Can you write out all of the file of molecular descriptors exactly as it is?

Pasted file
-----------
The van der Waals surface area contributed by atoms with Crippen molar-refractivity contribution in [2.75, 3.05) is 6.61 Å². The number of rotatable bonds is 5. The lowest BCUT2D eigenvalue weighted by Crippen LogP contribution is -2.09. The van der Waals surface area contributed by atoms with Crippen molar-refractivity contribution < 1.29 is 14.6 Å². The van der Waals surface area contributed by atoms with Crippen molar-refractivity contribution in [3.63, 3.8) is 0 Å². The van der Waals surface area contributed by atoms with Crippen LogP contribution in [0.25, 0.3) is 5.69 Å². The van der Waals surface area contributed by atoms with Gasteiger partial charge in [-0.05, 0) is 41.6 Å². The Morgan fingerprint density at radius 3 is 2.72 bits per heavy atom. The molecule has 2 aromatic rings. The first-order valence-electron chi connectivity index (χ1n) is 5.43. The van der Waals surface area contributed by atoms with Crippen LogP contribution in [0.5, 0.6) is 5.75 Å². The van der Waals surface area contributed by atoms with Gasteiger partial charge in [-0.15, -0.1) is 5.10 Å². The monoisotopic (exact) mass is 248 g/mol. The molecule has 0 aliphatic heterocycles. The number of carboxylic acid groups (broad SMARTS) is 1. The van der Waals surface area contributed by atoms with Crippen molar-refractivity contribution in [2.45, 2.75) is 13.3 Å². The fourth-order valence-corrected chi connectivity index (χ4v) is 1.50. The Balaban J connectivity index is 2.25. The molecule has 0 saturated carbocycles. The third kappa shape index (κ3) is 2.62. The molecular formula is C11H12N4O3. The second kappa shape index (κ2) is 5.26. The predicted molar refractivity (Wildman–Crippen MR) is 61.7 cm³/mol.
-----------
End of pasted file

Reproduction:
The van der Waals surface area contributed by atoms with Crippen molar-refractivity contribution in [2.75, 3.05) is 6.61 Å². The number of rotatable bonds is 5. The lowest BCUT2D eigenvalue weighted by Crippen LogP contribution is -2.09. The van der Waals surface area contributed by atoms with Crippen molar-refractivity contribution < 1.29 is 14.6 Å². The van der Waals surface area contributed by atoms with Crippen molar-refractivity contribution in [3.63, 3.8) is 0 Å². The van der Waals surface area contributed by atoms with Crippen LogP contribution in [0.25, 0.3) is 5.69 Å². The van der Waals surface area contributed by atoms with Gasteiger partial charge in [-0.05, 0) is 41.6 Å². The Morgan fingerprint density at radius 3 is 2.72 bits per heavy atom. The molecule has 2 aromatic rings. The first-order valence-electron chi connectivity index (χ1n) is 5.43. The van der Waals surface area contributed by atoms with Crippen LogP contribution in [0.5, 0.6) is 5.75 Å². The van der Waals surface area contributed by atoms with Gasteiger partial charge in [-0.15, -0.1) is 5.10 Å². The monoisotopic (exact) mass is 248 g/mol. The molecule has 0 aliphatic heterocycles. The number of carboxylic acid groups (broad SMARTS) is 1. The van der Waals surface area contributed by atoms with Crippen molar-refractivity contribution in [2.45, 2.75) is 13.3 Å². The fourth-order valence-corrected chi connectivity index (χ4v) is 1.50. The Balaban J connectivity index is 2.25. The molecule has 0 saturated carbocycles. The third kappa shape index (κ3) is 2.62. The molecular formula is C11H12N4O3. The second kappa shape index (κ2) is 5.26. The predicted molar refractivity (Wildman–Crippen MR) is 61.7 cm³/mol.